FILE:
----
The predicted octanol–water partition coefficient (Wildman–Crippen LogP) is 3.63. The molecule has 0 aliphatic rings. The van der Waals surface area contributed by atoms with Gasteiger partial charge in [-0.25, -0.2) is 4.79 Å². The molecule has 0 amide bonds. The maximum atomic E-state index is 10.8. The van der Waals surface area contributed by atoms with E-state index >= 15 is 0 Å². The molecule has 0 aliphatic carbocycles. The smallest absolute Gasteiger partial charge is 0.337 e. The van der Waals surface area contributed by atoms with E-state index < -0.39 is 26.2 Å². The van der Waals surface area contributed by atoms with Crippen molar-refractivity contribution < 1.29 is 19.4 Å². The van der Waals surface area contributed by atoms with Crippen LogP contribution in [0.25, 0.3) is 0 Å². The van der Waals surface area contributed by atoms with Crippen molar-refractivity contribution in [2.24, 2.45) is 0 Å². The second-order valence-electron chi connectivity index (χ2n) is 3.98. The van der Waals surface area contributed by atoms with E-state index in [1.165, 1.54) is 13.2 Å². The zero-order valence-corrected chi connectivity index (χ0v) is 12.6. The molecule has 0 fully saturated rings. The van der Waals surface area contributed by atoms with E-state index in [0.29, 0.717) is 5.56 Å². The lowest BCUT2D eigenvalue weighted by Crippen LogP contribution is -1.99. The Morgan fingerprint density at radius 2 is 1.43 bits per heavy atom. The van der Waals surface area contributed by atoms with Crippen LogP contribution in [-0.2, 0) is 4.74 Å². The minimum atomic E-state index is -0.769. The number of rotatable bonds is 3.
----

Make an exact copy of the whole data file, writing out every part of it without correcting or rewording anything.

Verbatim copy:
The predicted octanol–water partition coefficient (Wildman–Crippen LogP) is 3.63. The molecule has 0 aliphatic rings. The van der Waals surface area contributed by atoms with Gasteiger partial charge in [-0.25, -0.2) is 4.79 Å². The molecule has 0 amide bonds. The maximum atomic E-state index is 10.8. The van der Waals surface area contributed by atoms with E-state index >= 15 is 0 Å². The molecule has 0 aliphatic carbocycles. The smallest absolute Gasteiger partial charge is 0.337 e. The van der Waals surface area contributed by atoms with E-state index < -0.39 is 26.2 Å². The van der Waals surface area contributed by atoms with Crippen molar-refractivity contribution < 1.29 is 19.4 Å². The van der Waals surface area contributed by atoms with Crippen LogP contribution in [0.25, 0.3) is 0 Å². The van der Waals surface area contributed by atoms with Crippen molar-refractivity contribution in [2.24, 2.45) is 0 Å². The second-order valence-electron chi connectivity index (χ2n) is 3.98. The van der Waals surface area contributed by atoms with E-state index in [1.165, 1.54) is 13.2 Å². The zero-order valence-corrected chi connectivity index (χ0v) is 12.6. The molecule has 0 fully saturated rings. The van der Waals surface area contributed by atoms with E-state index in [0.29, 0.717) is 5.56 Å². The lowest BCUT2D eigenvalue weighted by Crippen LogP contribution is -1.99. The Morgan fingerprint density at radius 2 is 1.43 bits per heavy atom. The van der Waals surface area contributed by atoms with Crippen LogP contribution in [-0.2, 0) is 4.74 Å². The minimum atomic E-state index is -0.769. The number of rotatable bonds is 3.